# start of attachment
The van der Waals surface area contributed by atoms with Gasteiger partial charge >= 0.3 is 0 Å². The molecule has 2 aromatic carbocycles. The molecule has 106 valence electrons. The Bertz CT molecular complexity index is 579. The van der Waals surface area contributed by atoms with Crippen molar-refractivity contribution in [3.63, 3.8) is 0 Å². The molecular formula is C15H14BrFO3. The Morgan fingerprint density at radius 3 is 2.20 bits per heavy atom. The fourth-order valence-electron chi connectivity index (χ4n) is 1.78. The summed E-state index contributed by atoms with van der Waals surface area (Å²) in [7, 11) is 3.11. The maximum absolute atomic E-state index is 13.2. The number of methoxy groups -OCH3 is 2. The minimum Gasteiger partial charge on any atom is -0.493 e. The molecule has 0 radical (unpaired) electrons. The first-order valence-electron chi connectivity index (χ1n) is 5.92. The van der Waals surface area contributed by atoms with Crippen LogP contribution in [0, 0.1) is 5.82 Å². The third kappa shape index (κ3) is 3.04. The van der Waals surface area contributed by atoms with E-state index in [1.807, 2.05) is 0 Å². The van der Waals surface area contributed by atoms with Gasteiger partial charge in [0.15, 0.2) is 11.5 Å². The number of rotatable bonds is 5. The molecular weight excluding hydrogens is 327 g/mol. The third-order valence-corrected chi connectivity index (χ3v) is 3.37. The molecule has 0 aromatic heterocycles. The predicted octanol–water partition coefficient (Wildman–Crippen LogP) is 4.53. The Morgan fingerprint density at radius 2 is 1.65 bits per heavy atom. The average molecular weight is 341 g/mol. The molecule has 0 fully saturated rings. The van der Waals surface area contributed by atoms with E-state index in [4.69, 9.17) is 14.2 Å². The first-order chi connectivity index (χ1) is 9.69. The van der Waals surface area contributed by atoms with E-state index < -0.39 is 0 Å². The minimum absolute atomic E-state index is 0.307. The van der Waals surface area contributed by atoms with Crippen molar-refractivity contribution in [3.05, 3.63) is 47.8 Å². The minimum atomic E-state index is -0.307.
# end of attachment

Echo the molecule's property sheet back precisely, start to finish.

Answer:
The van der Waals surface area contributed by atoms with Gasteiger partial charge >= 0.3 is 0 Å². The molecule has 2 aromatic carbocycles. The molecule has 106 valence electrons. The Bertz CT molecular complexity index is 579. The van der Waals surface area contributed by atoms with Crippen molar-refractivity contribution in [3.63, 3.8) is 0 Å². The molecular formula is C15H14BrFO3. The Morgan fingerprint density at radius 3 is 2.20 bits per heavy atom. The fourth-order valence-electron chi connectivity index (χ4n) is 1.78. The summed E-state index contributed by atoms with van der Waals surface area (Å²) in [7, 11) is 3.11. The maximum absolute atomic E-state index is 13.2. The number of methoxy groups -OCH3 is 2. The minimum Gasteiger partial charge on any atom is -0.493 e. The molecule has 0 radical (unpaired) electrons. The first-order valence-electron chi connectivity index (χ1n) is 5.92. The van der Waals surface area contributed by atoms with Crippen LogP contribution in [0, 0.1) is 5.82 Å². The third kappa shape index (κ3) is 3.04. The van der Waals surface area contributed by atoms with E-state index in [1.807, 2.05) is 0 Å². The van der Waals surface area contributed by atoms with Gasteiger partial charge in [0.15, 0.2) is 11.5 Å². The number of rotatable bonds is 5. The molecular weight excluding hydrogens is 327 g/mol. The third-order valence-corrected chi connectivity index (χ3v) is 3.37. The molecule has 0 aromatic heterocycles. The predicted octanol–water partition coefficient (Wildman–Crippen LogP) is 4.53. The Morgan fingerprint density at radius 2 is 1.65 bits per heavy atom. The average molecular weight is 341 g/mol. The molecule has 0 fully saturated rings. The van der Waals surface area contributed by atoms with E-state index in [4.69, 9.17) is 14.2 Å². The first-order chi connectivity index (χ1) is 9.69. The van der Waals surface area contributed by atoms with E-state index < -0.39 is 0 Å². The minimum absolute atomic E-state index is 0.307. The van der Waals surface area contributed by atoms with Crippen molar-refractivity contribution in [3.05, 3.63) is 47.8 Å². The minimum atomic E-state index is -0.307.